"Five of the 15 experts that advised the World Health Organisation about swine flu pandemic alerts had received support from the drugs industry, including for flu vaccine research, the WHO revealed on Wednesday."
Pojut writes: Microsoft has canceled the Courier tablet. From the article:
At any given time, across any of our business groups, there are new ideas being investigated, tested, and incubated. It's in Microsoft's DNA to continually develop and incubate new technologies to foster productivity and creativity. The "Courier" project is an example of this type of effort and its technologies will be evaluated for use in future Microsoft offerings, but we have no plans to build such a device at this time.
Like many people, I didn't expect the Courier to actually make it to production, but this is still a shame. I doubt it would have ever found widespread use, but within its niche market (artists and journalists), it would have been indispensable.
Pojut writes: In the wake of the Google Buzz controversy, Google CEO Eric Schmidt had this to say:
"I would say that we did not understand how to communicate Google Buzz and its privacy," he said. "There was a lot of confusion when it came out on Tuesday, and people thought that somehow we were publishing their email addresses and private information, which was not true. I think it was our fault that we did not communicate that fact very well, but the important thing is that no really bad stuff happens in the sense that nobody's personal information was disclosed."
Pojut writes: "The Washington Post has a story up that the White House has acknowledged via a court filing that they recycled backup media containing emails up until October of 2003. From the article:
"The disclosure raises the possibility that the White House effectively erased e-mail related to some of the biggest controversies of the Bush administration, including the leak of a CIA officer's name, the start of the Iraq war and the CIA's destruction of interrogation videotapes."
$20,000 for a toilet seat isn't too expensive, but $1000 for some more backup media is?"
Pojut writes: "In light of the recent unlocking of uncensored portions of Manhunt 2 on modified PSP's, the ESRB stated that they plan to remain behind the original "M" rating. From the article:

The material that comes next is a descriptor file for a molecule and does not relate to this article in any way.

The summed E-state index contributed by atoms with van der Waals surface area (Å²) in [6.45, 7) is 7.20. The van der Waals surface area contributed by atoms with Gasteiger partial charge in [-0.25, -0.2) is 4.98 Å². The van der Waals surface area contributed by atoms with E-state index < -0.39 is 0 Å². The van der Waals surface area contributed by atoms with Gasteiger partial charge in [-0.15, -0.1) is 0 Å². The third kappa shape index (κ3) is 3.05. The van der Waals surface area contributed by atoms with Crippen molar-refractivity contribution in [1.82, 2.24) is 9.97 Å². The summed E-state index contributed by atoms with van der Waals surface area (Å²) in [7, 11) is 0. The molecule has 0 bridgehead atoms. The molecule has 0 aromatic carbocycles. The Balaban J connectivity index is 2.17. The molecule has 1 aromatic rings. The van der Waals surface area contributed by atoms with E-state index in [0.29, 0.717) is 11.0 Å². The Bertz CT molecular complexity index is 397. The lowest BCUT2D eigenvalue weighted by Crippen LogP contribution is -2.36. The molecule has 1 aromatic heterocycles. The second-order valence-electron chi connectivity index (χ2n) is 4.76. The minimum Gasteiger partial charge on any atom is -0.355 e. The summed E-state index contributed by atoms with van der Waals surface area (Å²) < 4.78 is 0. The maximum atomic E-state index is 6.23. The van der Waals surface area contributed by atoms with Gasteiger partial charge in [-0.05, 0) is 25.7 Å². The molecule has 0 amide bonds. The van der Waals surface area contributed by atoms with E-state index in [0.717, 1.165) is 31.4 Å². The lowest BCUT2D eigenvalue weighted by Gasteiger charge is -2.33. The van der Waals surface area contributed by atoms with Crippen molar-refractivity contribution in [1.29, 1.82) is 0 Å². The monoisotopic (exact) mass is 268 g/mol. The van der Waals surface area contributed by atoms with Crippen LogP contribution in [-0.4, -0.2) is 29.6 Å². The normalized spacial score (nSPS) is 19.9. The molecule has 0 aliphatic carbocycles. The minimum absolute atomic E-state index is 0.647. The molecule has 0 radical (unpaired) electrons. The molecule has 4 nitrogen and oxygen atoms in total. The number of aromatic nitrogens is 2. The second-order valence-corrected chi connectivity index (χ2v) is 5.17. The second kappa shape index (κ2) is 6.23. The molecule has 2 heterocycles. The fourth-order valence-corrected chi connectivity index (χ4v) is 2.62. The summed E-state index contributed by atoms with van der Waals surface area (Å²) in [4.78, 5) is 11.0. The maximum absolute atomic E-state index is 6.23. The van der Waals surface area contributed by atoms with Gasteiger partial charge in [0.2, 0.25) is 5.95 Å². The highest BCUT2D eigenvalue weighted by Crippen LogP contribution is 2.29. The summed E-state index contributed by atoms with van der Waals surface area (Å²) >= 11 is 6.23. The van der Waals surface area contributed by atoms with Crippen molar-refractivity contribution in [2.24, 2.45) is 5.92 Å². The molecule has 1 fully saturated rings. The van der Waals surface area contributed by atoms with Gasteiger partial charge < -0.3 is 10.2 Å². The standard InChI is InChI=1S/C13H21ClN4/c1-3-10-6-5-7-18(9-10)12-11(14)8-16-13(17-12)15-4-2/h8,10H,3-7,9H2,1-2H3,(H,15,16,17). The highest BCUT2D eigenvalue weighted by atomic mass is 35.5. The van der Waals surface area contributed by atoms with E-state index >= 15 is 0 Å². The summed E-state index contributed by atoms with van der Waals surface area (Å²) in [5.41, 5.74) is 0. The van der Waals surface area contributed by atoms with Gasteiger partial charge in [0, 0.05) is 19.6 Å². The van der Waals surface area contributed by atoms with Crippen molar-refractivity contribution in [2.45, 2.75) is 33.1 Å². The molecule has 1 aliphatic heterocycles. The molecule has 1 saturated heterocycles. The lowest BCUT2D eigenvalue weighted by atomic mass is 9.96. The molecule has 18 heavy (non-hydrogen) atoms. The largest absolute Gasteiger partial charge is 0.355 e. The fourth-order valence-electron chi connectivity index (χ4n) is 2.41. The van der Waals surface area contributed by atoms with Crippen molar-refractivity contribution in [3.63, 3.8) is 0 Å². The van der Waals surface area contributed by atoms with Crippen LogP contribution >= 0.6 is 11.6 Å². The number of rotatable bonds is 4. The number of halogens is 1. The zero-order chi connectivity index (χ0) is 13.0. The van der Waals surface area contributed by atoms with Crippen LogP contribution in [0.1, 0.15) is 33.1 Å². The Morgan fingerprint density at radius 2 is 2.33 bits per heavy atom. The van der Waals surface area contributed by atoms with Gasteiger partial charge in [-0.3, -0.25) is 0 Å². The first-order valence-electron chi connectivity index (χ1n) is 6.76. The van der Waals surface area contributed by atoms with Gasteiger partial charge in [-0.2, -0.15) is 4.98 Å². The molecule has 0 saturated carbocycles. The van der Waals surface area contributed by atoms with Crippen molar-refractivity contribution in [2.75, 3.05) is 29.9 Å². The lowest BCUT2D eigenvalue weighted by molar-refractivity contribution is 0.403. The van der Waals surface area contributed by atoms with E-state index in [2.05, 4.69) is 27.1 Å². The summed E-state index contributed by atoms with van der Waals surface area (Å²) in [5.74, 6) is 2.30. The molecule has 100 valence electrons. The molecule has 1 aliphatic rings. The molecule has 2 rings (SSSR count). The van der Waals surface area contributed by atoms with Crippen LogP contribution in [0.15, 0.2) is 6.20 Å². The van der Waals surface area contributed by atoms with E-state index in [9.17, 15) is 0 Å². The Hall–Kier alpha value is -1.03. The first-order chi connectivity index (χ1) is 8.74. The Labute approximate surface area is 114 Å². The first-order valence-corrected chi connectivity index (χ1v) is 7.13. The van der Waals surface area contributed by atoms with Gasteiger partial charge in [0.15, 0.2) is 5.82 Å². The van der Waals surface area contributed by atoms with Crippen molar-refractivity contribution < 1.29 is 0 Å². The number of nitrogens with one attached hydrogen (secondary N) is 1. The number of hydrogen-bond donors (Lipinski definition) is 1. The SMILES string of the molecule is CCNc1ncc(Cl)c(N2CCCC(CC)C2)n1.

"The board that assigns age ratings to video games will keep the "Mature" label on "Manhunt 2," resisting calls to raise it after hackers defeated measures that blur some of the game's violence. Patricia Vance, president of the Entertainment Software Rating Board...said "the 'Manhunt 2' case differs from the 'San Andreas' case because it's much harder to restore the hidden content. Also, the publisher followed the ESRB's procedures and submitted all the content, even the parts that were obscured, for the ratings review""
"A former Arlington County youth sports coach and civil rights lawyer who once headed Virginia's American Civil Liberties Union chapter was sentenced today to seven years in federal prison for buying child pornography that prosecutors labeled sadistic and masochistic.
Charles Rust-Tierney, 51, pleaded guilty in June to downloading hundreds of pornographic images of children as young as 4. Authorities said Rust-Tierney used a computer in his 11-year-old son's bedroom to view the files, which included a six-minute video that depicted sexual torture of children, set to a song by the rock band Nine Inch Nails."
I wonder if the song was "Happiness in Slavery"...
Pojut writes: "The Washington Post has an article on the RIAA increasing the number of letters out to colleges and college students around the country demanding that action be taken against the student's that have contributed nearly 1.3 billion downloads a year. In addition, they are asking (once again) that schools block access to services which allow such downloads. In many cases cases, there are threats of litigation.
From the article:
"At schools that don't institute or enforce such policies, some students might be getting mail from the trade group. Last week, the RIAA sent 400 letters to students at 13 colleges warning them that they will either have to pay up for illegally downloading music or face a lawsuit."
Pojut writes: "It appears Sony is not only copying Nintendo, but Microsoft as well this time...Gamespot is reporting from the GDC that Sony is going to be implementing a trophy system for it's players. Not only is this going to be avatar-based (Nintendo), but players will get a literal trophy room that displays their accomplishments in games (Microsoft...with the addition of something other than points, of course.) It will also include almost a "Second Life Lite" kind of thing, with various meeting places and such.
From the article:
At a press event last night in San Francisco, Sony Worldwide studios president Phil Harrison unveiled Home, a new online service for the PlayStation 3. Besides avatar-based social networking, Home will sport three-dimensional meeting places, movie theaters, and minigame halls replete with pool and bowling. The service will also give gamers virtual apartments that PS3 owners can decorate with furniture, wallpaper, and Sony-branded electronics.
Pojut writes: "The Washington Post has an article involving chimps and weapons. Apparently, there have been direct observations of Chimps in the west African Savannah modifying sticks to create spears. They then use these spears to kill small mammals and eat them. It is the first time that an animal other than a human has been directly observed in crafting a weapon for the purpose of hunting or killing. URL: http://www.washingtonpost.com/wp-dyn/content/artic le/2007/02/22/AR2007022201007.html"